More importantly, elements of Zoom consultations that began as logistical necessities, such as introductory scheduling emails, became ways for tutors to bring additional humanity to sessions. Prior to the digital sessions, GWFs had no contact with their consultees until the consultee walked into the room; in the era of Zoom sessions, tutors now used intro emails to welcome their future tutees, express excitement about the session, setting the stage for each session. For some tutors, this set a positive tone for the consultation that they and their tutees benefitted from.

These communications also allowed tutors to learn more about each person and their goals prior to the session, which did not occur before in-person sessions. As one GFW noted, when consultees receive the introductory email informing them that they were free to choose the topic of the writing consultation session, consultees felt more able to open up about their overall writing needs rather than feeling pressured to just focus on a single text. Because the emails also served to set up the priorities for each session, tutors also felt there was more time to work on the writing and addressing consultee concerns in the consultation than before. In the interviews, some tutors even suggested this practice should continue when in-person consultations resume.

Overall, while the tutors at U.C. Davis found creative ways to leverage technology to connect and humanize their time with tutees, the time spent online made each tutor realize that much of their work as a tutor was emotional work— work that was made more difficult and more distant by their own fatigue. As one said, “I realize now that like 25% of this work is coaching and connecting with the person”.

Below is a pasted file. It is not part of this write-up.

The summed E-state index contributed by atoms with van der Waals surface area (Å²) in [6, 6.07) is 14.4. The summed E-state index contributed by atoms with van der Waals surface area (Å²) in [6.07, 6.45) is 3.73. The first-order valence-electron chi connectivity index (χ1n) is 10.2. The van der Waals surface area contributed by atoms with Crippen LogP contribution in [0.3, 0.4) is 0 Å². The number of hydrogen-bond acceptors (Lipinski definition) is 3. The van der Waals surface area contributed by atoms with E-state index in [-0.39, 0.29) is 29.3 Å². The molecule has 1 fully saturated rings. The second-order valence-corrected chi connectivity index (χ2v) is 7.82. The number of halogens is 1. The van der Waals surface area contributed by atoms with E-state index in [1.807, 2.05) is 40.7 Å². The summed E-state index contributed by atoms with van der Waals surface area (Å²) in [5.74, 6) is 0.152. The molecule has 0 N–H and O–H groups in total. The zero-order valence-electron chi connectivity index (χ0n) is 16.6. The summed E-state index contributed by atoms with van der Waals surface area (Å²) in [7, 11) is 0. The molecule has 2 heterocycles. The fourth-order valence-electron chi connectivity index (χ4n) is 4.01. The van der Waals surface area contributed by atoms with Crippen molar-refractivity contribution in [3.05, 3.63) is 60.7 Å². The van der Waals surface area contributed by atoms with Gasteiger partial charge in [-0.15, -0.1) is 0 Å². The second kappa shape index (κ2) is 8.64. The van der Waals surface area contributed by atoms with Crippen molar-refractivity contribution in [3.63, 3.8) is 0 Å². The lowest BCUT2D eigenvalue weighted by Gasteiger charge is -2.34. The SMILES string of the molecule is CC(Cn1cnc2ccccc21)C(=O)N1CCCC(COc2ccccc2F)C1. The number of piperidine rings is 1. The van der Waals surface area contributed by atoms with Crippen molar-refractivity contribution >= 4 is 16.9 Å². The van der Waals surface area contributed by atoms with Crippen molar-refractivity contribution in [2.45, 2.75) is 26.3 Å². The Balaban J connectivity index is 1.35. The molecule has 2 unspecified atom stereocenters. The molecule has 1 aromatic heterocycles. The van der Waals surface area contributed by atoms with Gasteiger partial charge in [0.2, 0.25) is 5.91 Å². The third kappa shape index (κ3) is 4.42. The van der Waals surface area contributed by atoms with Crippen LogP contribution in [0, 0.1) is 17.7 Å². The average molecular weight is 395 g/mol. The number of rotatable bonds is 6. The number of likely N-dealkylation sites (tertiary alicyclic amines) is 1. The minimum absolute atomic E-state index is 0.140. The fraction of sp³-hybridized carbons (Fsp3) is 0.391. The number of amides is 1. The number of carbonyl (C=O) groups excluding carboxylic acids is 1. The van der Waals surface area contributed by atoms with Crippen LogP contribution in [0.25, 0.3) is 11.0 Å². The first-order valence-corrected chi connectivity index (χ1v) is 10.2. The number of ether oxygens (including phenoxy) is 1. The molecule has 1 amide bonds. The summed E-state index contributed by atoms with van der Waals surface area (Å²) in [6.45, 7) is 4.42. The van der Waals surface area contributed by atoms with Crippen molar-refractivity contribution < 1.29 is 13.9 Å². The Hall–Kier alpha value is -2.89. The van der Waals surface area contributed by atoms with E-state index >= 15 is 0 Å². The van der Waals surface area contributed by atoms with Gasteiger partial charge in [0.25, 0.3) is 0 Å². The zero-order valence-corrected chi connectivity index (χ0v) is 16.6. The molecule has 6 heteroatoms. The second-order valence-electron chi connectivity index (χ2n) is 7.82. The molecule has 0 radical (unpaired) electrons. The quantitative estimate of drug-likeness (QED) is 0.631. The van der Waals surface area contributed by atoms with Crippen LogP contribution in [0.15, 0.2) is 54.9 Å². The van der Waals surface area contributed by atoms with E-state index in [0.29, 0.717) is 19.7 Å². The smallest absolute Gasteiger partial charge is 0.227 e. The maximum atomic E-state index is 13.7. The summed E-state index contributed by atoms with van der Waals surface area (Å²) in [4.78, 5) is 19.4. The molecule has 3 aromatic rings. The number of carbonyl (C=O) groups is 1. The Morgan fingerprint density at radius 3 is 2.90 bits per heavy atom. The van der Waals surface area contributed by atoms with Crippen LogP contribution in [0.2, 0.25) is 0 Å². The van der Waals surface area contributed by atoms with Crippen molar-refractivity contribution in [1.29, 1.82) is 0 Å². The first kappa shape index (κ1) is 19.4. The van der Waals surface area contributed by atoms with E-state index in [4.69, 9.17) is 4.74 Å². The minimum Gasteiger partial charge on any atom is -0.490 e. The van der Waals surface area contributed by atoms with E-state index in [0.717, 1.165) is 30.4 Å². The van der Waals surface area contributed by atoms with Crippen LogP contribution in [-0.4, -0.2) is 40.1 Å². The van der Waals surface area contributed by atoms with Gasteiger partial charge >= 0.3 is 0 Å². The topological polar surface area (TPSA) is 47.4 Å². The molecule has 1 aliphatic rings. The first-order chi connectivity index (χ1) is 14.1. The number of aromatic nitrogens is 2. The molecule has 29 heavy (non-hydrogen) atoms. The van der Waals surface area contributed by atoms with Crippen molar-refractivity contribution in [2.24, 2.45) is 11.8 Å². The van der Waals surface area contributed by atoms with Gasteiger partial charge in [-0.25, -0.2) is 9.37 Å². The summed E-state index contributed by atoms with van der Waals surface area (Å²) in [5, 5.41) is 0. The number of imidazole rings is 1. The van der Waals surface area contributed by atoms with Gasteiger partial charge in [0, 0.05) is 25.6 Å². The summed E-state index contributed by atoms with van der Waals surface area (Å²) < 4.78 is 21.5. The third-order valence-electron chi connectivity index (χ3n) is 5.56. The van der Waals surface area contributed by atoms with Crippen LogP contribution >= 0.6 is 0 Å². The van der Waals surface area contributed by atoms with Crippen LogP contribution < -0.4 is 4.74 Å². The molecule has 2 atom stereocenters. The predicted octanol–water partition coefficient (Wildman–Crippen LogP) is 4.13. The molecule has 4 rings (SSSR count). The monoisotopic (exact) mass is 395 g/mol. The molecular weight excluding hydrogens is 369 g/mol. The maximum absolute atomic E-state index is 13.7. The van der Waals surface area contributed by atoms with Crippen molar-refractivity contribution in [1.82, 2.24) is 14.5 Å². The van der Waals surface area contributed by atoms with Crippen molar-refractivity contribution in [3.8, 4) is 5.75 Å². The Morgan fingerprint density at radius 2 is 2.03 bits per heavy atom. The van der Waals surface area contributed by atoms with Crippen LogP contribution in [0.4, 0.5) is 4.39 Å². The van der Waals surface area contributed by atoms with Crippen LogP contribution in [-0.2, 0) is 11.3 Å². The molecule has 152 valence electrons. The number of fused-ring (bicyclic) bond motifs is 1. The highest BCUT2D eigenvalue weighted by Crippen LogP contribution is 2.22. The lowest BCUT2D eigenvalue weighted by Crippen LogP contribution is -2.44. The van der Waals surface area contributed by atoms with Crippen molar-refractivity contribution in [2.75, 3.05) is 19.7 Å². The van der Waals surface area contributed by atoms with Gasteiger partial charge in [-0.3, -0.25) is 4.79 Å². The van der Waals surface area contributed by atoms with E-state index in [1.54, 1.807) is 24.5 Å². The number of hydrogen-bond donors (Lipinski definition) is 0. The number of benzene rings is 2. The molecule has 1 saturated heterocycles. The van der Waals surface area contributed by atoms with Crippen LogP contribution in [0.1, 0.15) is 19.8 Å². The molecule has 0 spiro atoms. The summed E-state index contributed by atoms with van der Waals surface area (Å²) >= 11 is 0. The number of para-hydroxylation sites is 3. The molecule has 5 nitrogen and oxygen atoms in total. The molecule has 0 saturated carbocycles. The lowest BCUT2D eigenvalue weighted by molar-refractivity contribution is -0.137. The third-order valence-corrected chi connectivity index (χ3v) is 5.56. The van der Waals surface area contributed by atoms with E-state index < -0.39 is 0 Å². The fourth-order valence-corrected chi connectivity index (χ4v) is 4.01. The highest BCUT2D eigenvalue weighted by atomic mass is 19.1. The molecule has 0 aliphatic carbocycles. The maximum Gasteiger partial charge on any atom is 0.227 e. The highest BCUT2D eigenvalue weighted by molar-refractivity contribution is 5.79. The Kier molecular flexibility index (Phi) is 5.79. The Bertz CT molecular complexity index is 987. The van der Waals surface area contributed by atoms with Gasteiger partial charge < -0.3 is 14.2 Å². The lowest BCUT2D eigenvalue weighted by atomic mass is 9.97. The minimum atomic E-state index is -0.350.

Digital Consultations in a Post-Covid World

The dramatic shifts that occurred do to the Covid-19 pandemic are likely to have long-lasting effects on how GWFs conduct consultations in the future. Each GWF who was interviewed commented that while the transition was difficult to manage initially, the Zoom consultations were a welcome, flexible alternative to solely offering in-person consultations, suggesting that this could be a complimentary offering to in-person consultations in the future. As such, the lessons learned by the inaugural GWF digital consultations will be invaluable in assuring that future digital sessions are productive for both the GWF and consultee and that some semblance of the emotional connection between tutor and tutee is maintained.


Blau, I., & Caspi, A. (2009). What type of collaboration helps? Psychological ownership, perceived learning and outcome quality of collaboration using Google Docs. In Proceedings of the Chais conference on instructional technologies research (Vol. 12, No. 1, pp. 48-55).

Driscoll, D. L., & Wells, J. (2020). Tutoring the whole person: Supporting emotional development in writers and tutprs. Praxis17(3).

Liu, S. H. J., & Lan, Y. J. (2016). Social constructivist approach to web-based EFL learning: Collaboration, motivation, and perception on the use of Google docs. Educational Technology & Society19(1), 171-186.

Oweidat, L., & McDermott, L. (2017). Neither brave nor safe: Interventions in empathy for tutor training. The Peer Review1(2).

Perry, A. (2016). Training for Triggers: Helping Writing Center Consultants Navigate Emotional Sessions. In Composition Forum (Vol. 34). Association of Teachers of Advanced Composition.